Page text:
—  Tammye Nash

Dueling Iowa protests staged over gay marriage

A DIRE WARNING | Gay marriage supporters, left, look on as former Alabama Supreme Court Justice Roy Moore speaks during an anti gay-marriage rally sponsored by The Family Leader March 15 at the Statehouse in Des Moines, Iowa. Moore warned that gay marriage would result in child abuse and more divorces. (Charlie Neibergall/Associated Press)

Former Alabama  justice ousted over 10 Commandments monument claims gay marriage would increase child abuse, divorce

Associated Press

DES MOINES, Iowa — About 500 people rallied Tuesday, March 15, at the Iowa Capitol, urging legislators to send a constitutional amendment to voters that would ban same-sex marriage.

The rally featured former Alabama Supreme Court Justice Roy Moore, who said gay marriage will result in child abuse and divorce. He asked opponents to set an example.

“What happens in Iowa, the rest of the nation watches,” Moore said.

About an hour after Moore’s rally, dozens of supporters of gay marriage rights held their own counter-rally.

Moore made national headlines in 2003 when he refused to abide by a federal court order to remove a monument of the Ten Commandments from the state judicial building. He was later removed from office.

Moore praised Iowa residents for voting in November to oust three Iowa Supreme Court justices who supported a unanimous 2009 decision that found a state law limiting marriage to heterosexual couples violated the Iowa Constitution.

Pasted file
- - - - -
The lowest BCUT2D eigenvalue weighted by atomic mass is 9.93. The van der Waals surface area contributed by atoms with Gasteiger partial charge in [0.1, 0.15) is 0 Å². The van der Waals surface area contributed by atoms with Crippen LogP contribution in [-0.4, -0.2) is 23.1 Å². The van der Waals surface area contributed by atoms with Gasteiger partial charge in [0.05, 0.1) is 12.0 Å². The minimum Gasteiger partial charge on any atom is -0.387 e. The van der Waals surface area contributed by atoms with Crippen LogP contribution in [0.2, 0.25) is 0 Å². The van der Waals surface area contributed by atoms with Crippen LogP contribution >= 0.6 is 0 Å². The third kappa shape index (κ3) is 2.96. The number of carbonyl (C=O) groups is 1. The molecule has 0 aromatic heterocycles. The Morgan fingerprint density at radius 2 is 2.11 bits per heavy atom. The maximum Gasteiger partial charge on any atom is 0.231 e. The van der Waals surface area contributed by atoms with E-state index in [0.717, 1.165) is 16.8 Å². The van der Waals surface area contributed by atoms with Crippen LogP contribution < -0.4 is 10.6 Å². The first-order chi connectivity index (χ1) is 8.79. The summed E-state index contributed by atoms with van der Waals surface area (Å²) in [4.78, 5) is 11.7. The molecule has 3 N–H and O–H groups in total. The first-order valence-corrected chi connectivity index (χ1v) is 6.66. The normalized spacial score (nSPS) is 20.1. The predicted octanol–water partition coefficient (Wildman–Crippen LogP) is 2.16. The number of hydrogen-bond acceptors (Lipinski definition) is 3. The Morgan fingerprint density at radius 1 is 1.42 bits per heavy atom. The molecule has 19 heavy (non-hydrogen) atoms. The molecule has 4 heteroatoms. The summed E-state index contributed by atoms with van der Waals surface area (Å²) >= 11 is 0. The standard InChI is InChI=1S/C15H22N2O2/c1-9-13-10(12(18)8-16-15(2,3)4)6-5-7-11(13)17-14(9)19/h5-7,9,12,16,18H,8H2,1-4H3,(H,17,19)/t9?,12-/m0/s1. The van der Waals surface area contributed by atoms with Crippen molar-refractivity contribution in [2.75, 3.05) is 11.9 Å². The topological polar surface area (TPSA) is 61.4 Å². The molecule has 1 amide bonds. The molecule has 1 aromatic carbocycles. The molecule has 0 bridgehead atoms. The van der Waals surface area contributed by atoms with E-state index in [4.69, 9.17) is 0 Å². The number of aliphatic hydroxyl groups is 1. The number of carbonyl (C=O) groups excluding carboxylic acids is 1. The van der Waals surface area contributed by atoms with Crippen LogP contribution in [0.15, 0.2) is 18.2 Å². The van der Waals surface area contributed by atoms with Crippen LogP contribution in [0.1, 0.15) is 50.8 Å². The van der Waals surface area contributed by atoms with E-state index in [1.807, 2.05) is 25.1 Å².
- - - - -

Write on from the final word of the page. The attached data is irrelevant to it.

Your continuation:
“I’m proud to say that the people of Iowa stood up to the justices on the Supreme Court and voted them out of office,” Moore said.

Also addressing the crowd was the Rev. Keith Ratliff, pastor at Maple Street Missionary Baptist Church in Des Moines, who charged that the gay community is hijacking the civil rights movement for its own purposes.

“In my humble opinion there is no parallel,” Ratliff said. “What an insult to the civil rights movement.”

Troy Price, the political director of One Iowa, the state’s largest gay rights organization, said Ratliff is wrong.

“There are thousands of gays and lesbians across the state that recognize this is an issue of rights, the right to be with the person you love,” Price said.

Price said supporters of same-sex marriage have been working to tell legislators, especially Senate Majority Leader Mike Gronstal, that there is wide support for the court’s decision.

A resolution calling for a statewide vote on whether to amend the Iowa Constitution to ban gay marriages passed the Republican-controlled House in February with overwhelming support and headed to the Senate, where Democrats are in the majority and leaders have vowed to block debate.

The resolution would have to be approved by the current Legislature and the one to be elected next year to get onto the ballot.
Gronstal, D-Council Bluffs, has the authority to decide which issues are debated in the full Senate, and has said he will not allow a vote on the resolution.

This article appeared in the Dallas Voice print edition March 18, 2011.

—  John Wright